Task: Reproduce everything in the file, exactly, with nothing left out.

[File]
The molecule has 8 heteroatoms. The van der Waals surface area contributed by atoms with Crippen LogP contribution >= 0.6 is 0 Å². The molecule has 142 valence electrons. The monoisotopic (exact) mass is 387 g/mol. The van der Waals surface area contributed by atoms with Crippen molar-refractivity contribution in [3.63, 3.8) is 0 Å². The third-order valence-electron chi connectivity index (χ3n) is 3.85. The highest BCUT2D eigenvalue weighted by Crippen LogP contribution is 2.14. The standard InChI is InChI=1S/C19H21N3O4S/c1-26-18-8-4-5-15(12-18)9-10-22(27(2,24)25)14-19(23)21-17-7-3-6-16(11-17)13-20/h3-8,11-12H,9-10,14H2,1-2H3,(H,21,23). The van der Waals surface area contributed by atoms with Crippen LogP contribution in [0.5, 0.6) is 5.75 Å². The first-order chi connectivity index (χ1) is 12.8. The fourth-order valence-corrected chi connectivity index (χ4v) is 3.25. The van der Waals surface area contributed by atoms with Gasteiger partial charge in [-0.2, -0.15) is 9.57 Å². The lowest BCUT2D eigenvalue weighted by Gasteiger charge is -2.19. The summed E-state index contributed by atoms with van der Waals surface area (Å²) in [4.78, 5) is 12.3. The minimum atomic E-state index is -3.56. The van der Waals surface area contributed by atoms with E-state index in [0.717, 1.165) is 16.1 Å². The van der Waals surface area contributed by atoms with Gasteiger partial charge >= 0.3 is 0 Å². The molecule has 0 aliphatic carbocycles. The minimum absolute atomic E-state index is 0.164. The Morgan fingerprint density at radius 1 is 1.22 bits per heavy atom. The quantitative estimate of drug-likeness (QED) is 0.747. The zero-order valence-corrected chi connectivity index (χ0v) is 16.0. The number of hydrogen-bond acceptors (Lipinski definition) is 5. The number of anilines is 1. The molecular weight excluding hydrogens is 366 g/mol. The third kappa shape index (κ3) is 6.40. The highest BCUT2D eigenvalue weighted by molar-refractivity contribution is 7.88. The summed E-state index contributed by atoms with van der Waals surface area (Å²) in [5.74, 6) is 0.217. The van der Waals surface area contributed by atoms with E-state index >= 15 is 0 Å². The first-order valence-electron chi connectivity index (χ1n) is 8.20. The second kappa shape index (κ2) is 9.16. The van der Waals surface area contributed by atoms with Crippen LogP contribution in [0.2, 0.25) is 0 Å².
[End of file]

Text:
The molecule has 8 heteroatoms. The van der Waals surface area contributed by atoms with Crippen LogP contribution >= 0.6 is 0 Å². The molecule has 142 valence electrons. The monoisotopic (exact) mass is 387 g/mol. The van der Waals surface area contributed by atoms with Crippen molar-refractivity contribution in [3.63, 3.8) is 0 Å². The third-order valence-electron chi connectivity index (χ3n) is 3.85. The highest BCUT2D eigenvalue weighted by Crippen LogP contribution is 2.14. The standard InChI is InChI=1S/C19H21N3O4S/c1-26-18-8-4-5-15(12-18)9-10-22(27(2,24)25)14-19(23)21-17-7-3-6-16(11-17)13-20/h3-8,11-12H,9-10,14H2,1-2H3,(H,21,23). The van der Waals surface area contributed by atoms with Crippen LogP contribution in [0.5, 0.6) is 5.75 Å². The first-order chi connectivity index (χ1) is 12.8. The fourth-order valence-corrected chi connectivity index (χ4v) is 3.25. The van der Waals surface area contributed by atoms with Gasteiger partial charge in [-0.2, -0.15) is 9.57 Å². The lowest BCUT2D eigenvalue weighted by Gasteiger charge is -2.19. The summed E-state index contributed by atoms with van der Waals surface area (Å²) in [4.78, 5) is 12.3. The minimum atomic E-state index is -3.56. The van der Waals surface area contributed by atoms with E-state index in [0.717, 1.165) is 16.1 Å². The van der Waals surface area contributed by atoms with Gasteiger partial charge >= 0.3 is 0 Å². The molecule has 0 aliphatic carbocycles. The minimum absolute atomic E-state index is 0.164. The Morgan fingerprint density at radius 1 is 1.22 bits per heavy atom. The quantitative estimate of drug-likeness (QED) is 0.747. The zero-order valence-corrected chi connectivity index (χ0v) is 16.0. The number of hydrogen-bond acceptors (Lipinski definition) is 5. The number of anilines is 1. The molecular weight excluding hydrogens is 366 g/mol. The third kappa shape index (κ3) is 6.40. The highest BCUT2D eigenvalue weighted by molar-refractivity contribution is 7.88. The summed E-state index contributed by atoms with van der Waals surface area (Å²) in [5.74, 6) is 0.217. The van der Waals surface area contributed by atoms with E-state index >= 15 is 0 Å². The first-order valence-electron chi connectivity index (χ1n) is 8.20. The second kappa shape index (κ2) is 9.16. The van der Waals surface area contributed by atoms with Crippen LogP contribution in [0.2, 0.25) is 0 Å².